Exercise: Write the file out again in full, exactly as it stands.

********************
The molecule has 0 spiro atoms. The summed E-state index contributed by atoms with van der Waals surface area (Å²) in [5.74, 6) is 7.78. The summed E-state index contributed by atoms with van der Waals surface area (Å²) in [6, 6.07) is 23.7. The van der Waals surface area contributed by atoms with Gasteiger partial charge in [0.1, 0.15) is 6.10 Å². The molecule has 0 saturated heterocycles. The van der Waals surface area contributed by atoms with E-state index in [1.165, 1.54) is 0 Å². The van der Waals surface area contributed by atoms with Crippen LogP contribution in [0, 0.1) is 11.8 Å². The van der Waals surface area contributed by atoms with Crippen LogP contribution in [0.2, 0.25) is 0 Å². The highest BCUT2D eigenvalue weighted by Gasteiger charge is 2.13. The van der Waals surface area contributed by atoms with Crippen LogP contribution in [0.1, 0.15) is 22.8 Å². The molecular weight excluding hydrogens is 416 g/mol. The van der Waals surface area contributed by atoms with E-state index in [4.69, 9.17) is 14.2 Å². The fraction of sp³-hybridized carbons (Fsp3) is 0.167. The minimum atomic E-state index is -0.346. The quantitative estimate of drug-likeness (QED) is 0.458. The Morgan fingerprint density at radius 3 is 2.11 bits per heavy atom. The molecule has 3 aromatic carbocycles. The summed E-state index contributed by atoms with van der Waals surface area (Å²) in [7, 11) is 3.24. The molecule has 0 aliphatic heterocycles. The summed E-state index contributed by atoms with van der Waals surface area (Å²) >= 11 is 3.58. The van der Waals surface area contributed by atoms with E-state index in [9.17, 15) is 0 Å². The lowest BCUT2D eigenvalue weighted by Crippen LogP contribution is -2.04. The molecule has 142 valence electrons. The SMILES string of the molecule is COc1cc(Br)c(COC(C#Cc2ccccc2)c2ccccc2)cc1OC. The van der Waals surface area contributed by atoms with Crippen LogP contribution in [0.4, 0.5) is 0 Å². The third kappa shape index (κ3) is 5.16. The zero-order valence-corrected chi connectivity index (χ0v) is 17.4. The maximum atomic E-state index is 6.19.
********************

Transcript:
The molecule has 0 spiro atoms. The summed E-state index contributed by atoms with van der Waals surface area (Å²) in [5.74, 6) is 7.78. The summed E-state index contributed by atoms with van der Waals surface area (Å²) in [6, 6.07) is 23.7. The van der Waals surface area contributed by atoms with Gasteiger partial charge in [0.1, 0.15) is 6.10 Å². The molecule has 0 saturated heterocycles. The van der Waals surface area contributed by atoms with E-state index in [1.165, 1.54) is 0 Å². The van der Waals surface area contributed by atoms with Crippen LogP contribution in [0, 0.1) is 11.8 Å². The van der Waals surface area contributed by atoms with Crippen LogP contribution in [0.2, 0.25) is 0 Å². The highest BCUT2D eigenvalue weighted by Gasteiger charge is 2.13. The van der Waals surface area contributed by atoms with Crippen LogP contribution in [0.1, 0.15) is 22.8 Å². The molecular weight excluding hydrogens is 416 g/mol. The van der Waals surface area contributed by atoms with E-state index in [4.69, 9.17) is 14.2 Å². The fraction of sp³-hybridized carbons (Fsp3) is 0.167. The minimum atomic E-state index is -0.346. The quantitative estimate of drug-likeness (QED) is 0.458. The Morgan fingerprint density at radius 3 is 2.11 bits per heavy atom. The molecule has 3 aromatic carbocycles. The summed E-state index contributed by atoms with van der Waals surface area (Å²) in [7, 11) is 3.24. The molecule has 0 aliphatic heterocycles. The summed E-state index contributed by atoms with van der Waals surface area (Å²) >= 11 is 3.58. The van der Waals surface area contributed by atoms with E-state index in [9.17, 15) is 0 Å². The lowest BCUT2D eigenvalue weighted by Crippen LogP contribution is -2.04. The molecule has 142 valence electrons. The SMILES string of the molecule is COc1cc(Br)c(COC(C#Cc2ccccc2)c2ccccc2)cc1OC. The van der Waals surface area contributed by atoms with Crippen LogP contribution in [0.4, 0.5) is 0 Å². The third kappa shape index (κ3) is 5.16. The zero-order valence-corrected chi connectivity index (χ0v) is 17.4. The maximum atomic E-state index is 6.19.